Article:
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  • Monday, September 06, 2004


    Murdoch and Me

    So we have DirectTV, a satellite provider of TV. We live in a rural and hilly area where reception is exceedingly poor (like receiving only two stations). Our town isn’t serviced by any cable company and won’t be for the foreseeable future. Some people can live without access to TV but I’m not one of them.

    I didn’t pay much attention when there was a proposal for Echostar, another satellite provider, to merge with DirectTV. That fell through and guess what? This is from The Center for Public Integrity website:

    News Corp., which was active in blocking the EchoStar deal, eventually prevailed in the bidding wars and bought a controlling interest in Hughes for $6.6 billion. Unlike EchoStar, News Corp. managed to get the deal through federal anti-trust regulators. In March 2004 Hughes Electronics became The DirecTV Group under News Corp.’s Fox Entertainment Group. Link to source.

    News Corp. and Fox, of course, are owned by Rupert Murdoch, funder of conservative causes everywhere. I’m feeling a little ill at the moment. I’m really hoping that there won’t be any “streamlining” of the channel lineup because I know which will go first.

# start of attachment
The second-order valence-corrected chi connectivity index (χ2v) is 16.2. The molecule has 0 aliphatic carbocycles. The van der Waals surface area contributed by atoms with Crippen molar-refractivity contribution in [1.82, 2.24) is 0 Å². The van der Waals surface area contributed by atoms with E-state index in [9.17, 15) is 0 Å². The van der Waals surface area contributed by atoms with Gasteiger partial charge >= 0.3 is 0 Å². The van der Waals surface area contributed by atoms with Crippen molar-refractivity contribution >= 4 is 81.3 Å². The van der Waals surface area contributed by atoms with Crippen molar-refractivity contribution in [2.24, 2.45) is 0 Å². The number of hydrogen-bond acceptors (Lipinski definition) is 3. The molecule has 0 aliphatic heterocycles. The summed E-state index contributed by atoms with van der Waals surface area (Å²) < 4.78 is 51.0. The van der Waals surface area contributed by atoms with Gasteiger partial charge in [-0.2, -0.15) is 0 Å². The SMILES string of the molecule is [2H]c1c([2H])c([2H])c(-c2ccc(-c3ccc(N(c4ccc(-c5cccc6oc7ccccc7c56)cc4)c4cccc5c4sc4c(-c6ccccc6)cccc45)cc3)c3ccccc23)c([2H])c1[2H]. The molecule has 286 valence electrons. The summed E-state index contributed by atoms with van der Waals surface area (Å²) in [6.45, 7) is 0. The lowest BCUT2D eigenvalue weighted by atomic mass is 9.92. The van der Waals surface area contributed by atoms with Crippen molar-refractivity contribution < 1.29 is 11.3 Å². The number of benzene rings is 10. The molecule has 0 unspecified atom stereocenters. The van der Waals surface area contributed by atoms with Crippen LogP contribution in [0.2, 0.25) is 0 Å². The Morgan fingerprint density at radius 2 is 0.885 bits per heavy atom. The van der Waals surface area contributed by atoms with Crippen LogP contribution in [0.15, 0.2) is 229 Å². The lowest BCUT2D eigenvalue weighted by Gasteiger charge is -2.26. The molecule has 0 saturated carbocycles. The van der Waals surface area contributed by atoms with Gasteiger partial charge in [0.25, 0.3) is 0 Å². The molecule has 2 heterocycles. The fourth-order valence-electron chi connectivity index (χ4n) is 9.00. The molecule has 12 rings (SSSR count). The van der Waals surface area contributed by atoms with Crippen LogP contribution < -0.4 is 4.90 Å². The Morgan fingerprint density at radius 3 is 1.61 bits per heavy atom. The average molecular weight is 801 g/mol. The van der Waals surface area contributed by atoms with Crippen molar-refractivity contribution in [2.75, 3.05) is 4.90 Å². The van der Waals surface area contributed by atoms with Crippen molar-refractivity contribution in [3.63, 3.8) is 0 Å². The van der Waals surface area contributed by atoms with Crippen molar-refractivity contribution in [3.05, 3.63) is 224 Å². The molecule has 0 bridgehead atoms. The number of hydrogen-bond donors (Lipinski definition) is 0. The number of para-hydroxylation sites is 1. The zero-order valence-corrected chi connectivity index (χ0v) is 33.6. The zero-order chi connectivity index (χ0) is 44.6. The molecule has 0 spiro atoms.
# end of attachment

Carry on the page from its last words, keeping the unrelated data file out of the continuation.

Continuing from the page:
LinkTV is one of my few lifelines in the relatively barren television media landscape. They have recently started showing Democracy Now! in the morning and at 6pm. DN! isn’t perfect but it’s head and shoulders above the regular spectrum of shows on TV. Watching DN! also brings home how far to the right all political discussion on TV has slipped. Political concepts the conservatives on TV call “liberal” or “radical” all seem to be centrist or, in rare instances, somewhat to the center-left. Intellectually I understood this to be the case but actually seeing and hearing progressive-left viewpoints really shows how closed and narrow mainstream TV is these days.

    I also really like Mosaic: World News From The Middle East. "Mosaic features selections from daily TV news programs produced by national broadcasters throughout the Middle East. The news reports are presented unedited and translated, when necessary, into English." American media are generally very limited when it comes to international news, providing little insight and relying on a "newsworthy" event to cover anything. If I depended on mainstream media coverage, well, let's just say I would wonder why there's anyone left in the Middle East considering the number of car bombs going off there.

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